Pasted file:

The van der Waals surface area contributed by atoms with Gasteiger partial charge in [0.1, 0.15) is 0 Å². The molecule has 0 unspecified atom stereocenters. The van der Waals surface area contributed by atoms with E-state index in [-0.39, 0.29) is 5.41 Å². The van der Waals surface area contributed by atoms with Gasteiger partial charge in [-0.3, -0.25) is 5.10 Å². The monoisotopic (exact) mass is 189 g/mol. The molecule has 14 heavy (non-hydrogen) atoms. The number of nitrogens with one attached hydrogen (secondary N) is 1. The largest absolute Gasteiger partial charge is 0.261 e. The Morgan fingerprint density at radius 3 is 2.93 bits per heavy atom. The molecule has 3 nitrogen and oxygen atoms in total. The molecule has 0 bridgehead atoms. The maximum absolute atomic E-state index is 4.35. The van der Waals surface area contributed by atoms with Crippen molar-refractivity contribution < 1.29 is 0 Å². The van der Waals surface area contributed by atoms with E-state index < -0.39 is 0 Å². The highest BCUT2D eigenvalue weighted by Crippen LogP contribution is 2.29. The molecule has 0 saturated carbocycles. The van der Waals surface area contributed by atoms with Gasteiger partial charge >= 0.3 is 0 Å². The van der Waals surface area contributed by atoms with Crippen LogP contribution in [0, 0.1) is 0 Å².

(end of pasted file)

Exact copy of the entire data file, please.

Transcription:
The van der Waals surface area contributed by atoms with Gasteiger partial charge in [0.1, 0.15) is 0 Å². The molecule has 0 unspecified atom stereocenters. The van der Waals surface area contributed by atoms with E-state index in [-0.39, 0.29) is 5.41 Å². The van der Waals surface area contributed by atoms with Gasteiger partial charge in [-0.3, -0.25) is 5.10 Å². The monoisotopic (exact) mass is 189 g/mol. The molecule has 14 heavy (non-hydrogen) atoms. The number of nitrogens with one attached hydrogen (secondary N) is 1. The largest absolute Gasteiger partial charge is 0.261 e. The Morgan fingerprint density at radius 3 is 2.93 bits per heavy atom. The molecule has 3 nitrogen and oxygen atoms in total. The molecule has 0 bridgehead atoms. The maximum absolute atomic E-state index is 4.35. The van der Waals surface area contributed by atoms with Crippen molar-refractivity contribution < 1.29 is 0 Å². The van der Waals surface area contributed by atoms with E-state index < -0.39 is 0 Å². The highest BCUT2D eigenvalue weighted by Crippen LogP contribution is 2.29. The molecule has 0 saturated carbocycles. The van der Waals surface area contributed by atoms with Gasteiger partial charge >= 0.3 is 0 Å². The van der Waals surface area contributed by atoms with Crippen LogP contribution in [0, 0.1) is 0 Å².